At least your "vintage" 308 is from the 80's! Mine is a 77. I was 9 when it was made! A true vintage car has carbs! ;-)
This is a testament to the lasting good looks of the 308. If a 26 year old car can still look fast and sleek, it's a timeless design!
Fortunately, the 308 is one of the most recognizable cars of all time. Most people, even people who have never seen a Ferrari, can recognize a 308 as a Ferrari even from a good distance. We probably have Magnum P.I. to thank for this. I know he is the reason I wanted a 308 for my whole life!! Loved his car!
I was 17 when your car was made! In '76,I saw my first ever 308,and fell in love with them. I was "able" to purchase one,several years ago,but didn't. It's a good thing,as,I then got Divorced soon after when I would have bought that car! Ever see those ad's in the Auto classifieds? "Must Sell. Getting Divorced!" Glad I waited! Also,the car that I ended up buying almost 3 years ago is ALOT better than the one that I was considering 6 years ago,anyway. I was now,(3 years ago)considering other,newer Ferrari models. But,always lusted after 308's,and knew that I wouldn't have been AS happy if I didn't get that model, as my first Ferrari.
Yes, being divorced myself, I can certainly agree that losing one's Ferrari in a divorce would truly suck! (almost as much as losing the house). Good thing you waited! Of course the best part is cruising by your ex-wife's house in your red 308 and a babe in the passenger seat! heh heh heh...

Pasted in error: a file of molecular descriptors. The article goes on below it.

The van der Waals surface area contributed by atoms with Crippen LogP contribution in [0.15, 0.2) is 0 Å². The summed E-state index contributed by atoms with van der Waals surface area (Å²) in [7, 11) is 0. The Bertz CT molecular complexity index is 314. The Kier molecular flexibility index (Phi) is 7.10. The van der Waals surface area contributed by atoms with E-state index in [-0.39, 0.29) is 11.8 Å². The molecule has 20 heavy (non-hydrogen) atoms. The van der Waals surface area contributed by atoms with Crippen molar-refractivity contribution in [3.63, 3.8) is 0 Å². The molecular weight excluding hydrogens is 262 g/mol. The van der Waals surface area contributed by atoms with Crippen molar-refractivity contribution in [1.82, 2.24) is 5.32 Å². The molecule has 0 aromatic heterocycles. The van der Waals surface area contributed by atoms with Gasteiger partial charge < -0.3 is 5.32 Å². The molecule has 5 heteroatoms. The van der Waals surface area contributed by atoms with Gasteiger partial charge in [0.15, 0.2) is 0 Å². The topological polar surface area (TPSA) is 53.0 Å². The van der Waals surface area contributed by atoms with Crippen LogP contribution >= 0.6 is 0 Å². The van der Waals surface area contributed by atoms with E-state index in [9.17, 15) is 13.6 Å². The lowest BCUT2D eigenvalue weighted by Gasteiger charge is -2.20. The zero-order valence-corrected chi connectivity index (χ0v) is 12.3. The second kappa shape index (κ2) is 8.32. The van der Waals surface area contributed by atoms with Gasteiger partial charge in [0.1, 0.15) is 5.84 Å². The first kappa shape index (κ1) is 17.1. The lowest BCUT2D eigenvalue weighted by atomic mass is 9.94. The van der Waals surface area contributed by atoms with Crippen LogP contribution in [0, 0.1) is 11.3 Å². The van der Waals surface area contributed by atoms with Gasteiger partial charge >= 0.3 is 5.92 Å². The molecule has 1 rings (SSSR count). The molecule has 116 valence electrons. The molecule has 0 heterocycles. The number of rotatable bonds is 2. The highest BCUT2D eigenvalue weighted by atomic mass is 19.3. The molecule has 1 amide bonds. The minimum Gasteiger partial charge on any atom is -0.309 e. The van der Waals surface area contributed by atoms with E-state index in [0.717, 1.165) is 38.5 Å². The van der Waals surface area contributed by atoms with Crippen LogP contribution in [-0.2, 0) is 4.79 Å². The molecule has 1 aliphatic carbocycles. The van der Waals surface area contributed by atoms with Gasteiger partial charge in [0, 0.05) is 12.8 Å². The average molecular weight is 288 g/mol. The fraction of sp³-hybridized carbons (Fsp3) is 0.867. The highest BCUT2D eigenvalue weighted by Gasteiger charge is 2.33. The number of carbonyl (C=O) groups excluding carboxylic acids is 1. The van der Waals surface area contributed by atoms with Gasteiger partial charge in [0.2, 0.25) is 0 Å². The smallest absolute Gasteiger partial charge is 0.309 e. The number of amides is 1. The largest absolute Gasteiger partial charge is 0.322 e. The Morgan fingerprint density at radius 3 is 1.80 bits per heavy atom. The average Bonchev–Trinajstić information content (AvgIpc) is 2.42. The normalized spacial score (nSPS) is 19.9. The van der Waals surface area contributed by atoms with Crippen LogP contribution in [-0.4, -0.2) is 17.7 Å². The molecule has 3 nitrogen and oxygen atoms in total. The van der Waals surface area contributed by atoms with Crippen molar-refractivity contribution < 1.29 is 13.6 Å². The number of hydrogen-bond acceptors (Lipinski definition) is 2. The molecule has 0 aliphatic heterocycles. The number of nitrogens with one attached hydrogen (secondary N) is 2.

Per the IAC-PFA meeting at Dallas in 2001, the cut offs were:
Daytona - Vintage, Boxer - Modern
246 GT/S - Vintage, 308 GT4 - Modern
365 GTC4 - Vintage, 365 GT4 2+2 - Modern
I think that's right, but I've slept since then.
I like that. I've always felt the C/4 should be considered "vintage."
Under the 1969 cutoff, the 365GTB/4 Daytona would be "vintage" whereas the 365GTB/4 Daytona Spyder would not be "vintage" as it did not first appear until 1971.
My own personal guidepost? With one exception, anything that is pre-electronic. The one exception being ABS. Simply put, the electronic cars with traction controls and check engine lights are the modern generation.
My logic is how the cars drive. There is no doubt that a car with traction control handles better and allows one to go way faster than you otherwise could. However, these cars simply do not have the same feel as the non-electronic cars.
I offer as an example my 1970 Triumph Bonneville and my 1995 Triumph Trident. The Trident will run all day at 100 and make you think that you are sitting in your living room. Do the ton in the Bonneville, and you know that you have gone for a ride.
I leave ABS in the equation because it works so well. Maybe I'm not consistent; but, hey, it's my party....
I bought my 308GTB and CAUSED the divorce. I kept it though, by giving her ALL THE OTHER STUFF.
Didn't totally work. She sent me the kids back!LOL
From the Dome tent,
BTW I agree with the above statement: "Carbs make it vintage!"
A lot of the recent rallys seem to cut off at 1975. Oh well.